Family Patterns

According to Pharm (2014), the Kinh families are patriarchal with the man always heading the family. Although they have legalized divorce, it is not yet common in that society as the wife is expected to live in unhappy marriage sacrificing herself for her children rather than divorcing. They consider parental leadership as a rule. Their children are expected to obey their parents and those who are older than them and physical punishment is allowed. They also do not allow unmarried girls and boys to date whoever they wish to date.

However, the role of the wife is changing where she can work from outside, more independent and equal to their husband although they are still the leaders of the family. They are beginning to accept divorce although it is still rare. They are allowing their children to speak out their minds as they have reduced physical punishment. They are continuing to encourage health interaction between unmarried boys and girls.

Health Beliefs and Practices

Pharm (2014) explains that the priority health concerns of Kinh are access to health, tobacco use, nutrition and cancer. The tradition of this group holds that sharing tobacco is a sign of hospitality. They view it as a depression solution. Many traditions affect their health practices like they think that cancer is caused by bad Karma and is incurable. Some are also unfamiliar with western medicine and they think that a spirit doctor can heal the condition. A study has it that some of the Kinh groups have low information about health and the health care system.

Childbirth and Perinatal Care

According to White (2002), pregnant Kinh women follow dietary restrictions to avoid big fetus which may cause difficult labor. They remain physically active during their pregnancy while avoiding strenuous exercise. During pregnancy, many avoid sexual intercourse due to the fear that it may cause fetal abnormalities. The culture does not allow the father’s presence in the labor ward. Traditionally, the community did not prefer Cs due to fear of blood loss. After birth, the women undergo traditional post-partum practices including keeping warm and strict bed rest to avoid potential cold. They also follow traditional dietary restrictions such as avoiding beef, green vegetables and cold drinks. Fatness in a child is considered healthy.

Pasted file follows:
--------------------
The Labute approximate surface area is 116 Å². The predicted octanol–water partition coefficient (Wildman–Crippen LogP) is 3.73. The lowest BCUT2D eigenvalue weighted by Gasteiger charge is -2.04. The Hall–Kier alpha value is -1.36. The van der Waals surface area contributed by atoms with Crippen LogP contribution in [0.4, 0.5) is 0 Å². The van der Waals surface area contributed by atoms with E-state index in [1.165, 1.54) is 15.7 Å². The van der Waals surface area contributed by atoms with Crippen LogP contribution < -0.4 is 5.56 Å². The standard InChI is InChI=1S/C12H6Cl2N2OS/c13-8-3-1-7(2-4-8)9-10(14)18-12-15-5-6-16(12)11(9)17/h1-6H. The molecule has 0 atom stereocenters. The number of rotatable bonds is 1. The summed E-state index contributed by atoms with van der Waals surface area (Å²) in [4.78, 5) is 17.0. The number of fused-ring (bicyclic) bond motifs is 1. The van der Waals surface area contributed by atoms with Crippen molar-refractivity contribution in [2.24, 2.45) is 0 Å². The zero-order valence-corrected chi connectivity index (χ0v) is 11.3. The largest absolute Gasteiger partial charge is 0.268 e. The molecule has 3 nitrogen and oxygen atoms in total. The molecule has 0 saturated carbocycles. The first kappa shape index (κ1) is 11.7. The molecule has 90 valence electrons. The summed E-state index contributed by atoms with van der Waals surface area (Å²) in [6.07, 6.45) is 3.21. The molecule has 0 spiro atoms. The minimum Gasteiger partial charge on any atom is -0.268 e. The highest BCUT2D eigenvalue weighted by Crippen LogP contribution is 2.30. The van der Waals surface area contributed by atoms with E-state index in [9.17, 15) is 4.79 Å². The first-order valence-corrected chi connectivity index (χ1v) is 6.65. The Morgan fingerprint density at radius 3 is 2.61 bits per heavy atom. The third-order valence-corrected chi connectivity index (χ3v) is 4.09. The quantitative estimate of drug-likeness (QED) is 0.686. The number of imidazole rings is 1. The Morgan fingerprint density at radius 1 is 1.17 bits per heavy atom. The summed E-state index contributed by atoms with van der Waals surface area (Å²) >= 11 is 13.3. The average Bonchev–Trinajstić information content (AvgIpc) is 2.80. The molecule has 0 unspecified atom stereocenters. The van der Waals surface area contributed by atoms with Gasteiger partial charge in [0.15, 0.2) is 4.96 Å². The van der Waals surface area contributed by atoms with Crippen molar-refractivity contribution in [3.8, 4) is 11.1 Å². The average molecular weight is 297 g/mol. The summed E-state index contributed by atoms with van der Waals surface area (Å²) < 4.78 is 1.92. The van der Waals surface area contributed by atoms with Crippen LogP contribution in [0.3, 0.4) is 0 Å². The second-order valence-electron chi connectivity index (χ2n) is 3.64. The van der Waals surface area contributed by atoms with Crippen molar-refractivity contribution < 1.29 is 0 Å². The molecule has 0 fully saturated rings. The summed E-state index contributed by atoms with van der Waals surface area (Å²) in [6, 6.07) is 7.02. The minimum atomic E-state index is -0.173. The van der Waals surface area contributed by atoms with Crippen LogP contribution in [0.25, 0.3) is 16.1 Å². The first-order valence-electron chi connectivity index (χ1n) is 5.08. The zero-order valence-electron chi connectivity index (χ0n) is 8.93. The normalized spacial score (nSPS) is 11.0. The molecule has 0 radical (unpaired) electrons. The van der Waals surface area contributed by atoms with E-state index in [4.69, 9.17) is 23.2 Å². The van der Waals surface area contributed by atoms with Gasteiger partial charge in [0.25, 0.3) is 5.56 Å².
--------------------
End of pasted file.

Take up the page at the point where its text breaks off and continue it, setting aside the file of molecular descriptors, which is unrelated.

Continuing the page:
Spirituality, Religion, and Faith (include holy days)

The predominant religion in Kinh is Buddhism with 85% followers. Christianity is 8%; Cao Dai is 3% while the others are minority religions. The Buddhist teaching have eight ways of living virtuously; right effort, right mindfulness, right livelihood, right views, right thought, right conduct, right speech and right meditation. They also worship their ancestors. Taosism teaches its followers that for them to have harmony, they must observe self-contentment, patience and simplicity (Pharm, 2014). They have commemorations and ancestors ceremonies throughout the year. The Christians celebrate Christmas following the western calendar.

Prayer and Meditation

Vietnamese Buddhism is an eclectic tapestry of beliefs, customs and schools. Meditative practices and Lotus Sutra are taught in their schools together with pure land customs are aimed at insight and calm. They attend on morning alms rounds and adhere to a single religion. In Buddhist they pray using the sacred prayer beads.

Pain Response

Majority of the Kinh accepts pain as part of life and attempts to use self-control as a means of relieving pain. This deep restraint against showing weakness or pain is limiting the use of pain medication. However, the ethnic group allows the sick person to receive and depend on family for care and attention. During times of loss and distress, the Kinh complains about physical discomfort like insomnia, backaches and headaches.

New Ideas of the Ethnic Group

The community does not summon another person with a hand and a finger in the upright position which is reserved for animals and inferior people. Another interesting thing about the community is that everything that they do on News Year Day determines a person’s luck for the next twelve months.

References

Janet Tu,. (2001). Nutrition and Fasting in Vietnamese Culture. Ethnomed. Retrieved from https://ethnomed.org/clinical/nutrition/viet-food

Pharm, D. (2014). Understanding Vietnamese Culture (1st ed.). Retrieved from http://www.health.state.mn.us/divs/idepc/refugee/globalbbviet.pdf

White, P.M. 2002. Crossing the river: Khmer women’s perceptions of pregnancy and postpartum. Journal of Midwifery & Women’s Health, 47(4), 239-246.

World Atlas,. (2016). Largest Ethnic Groups In Vietnam. World Atlas. Retrieved from http://www.worldatlas.com/articles/largest-ethnic-groups-in-vietnam.html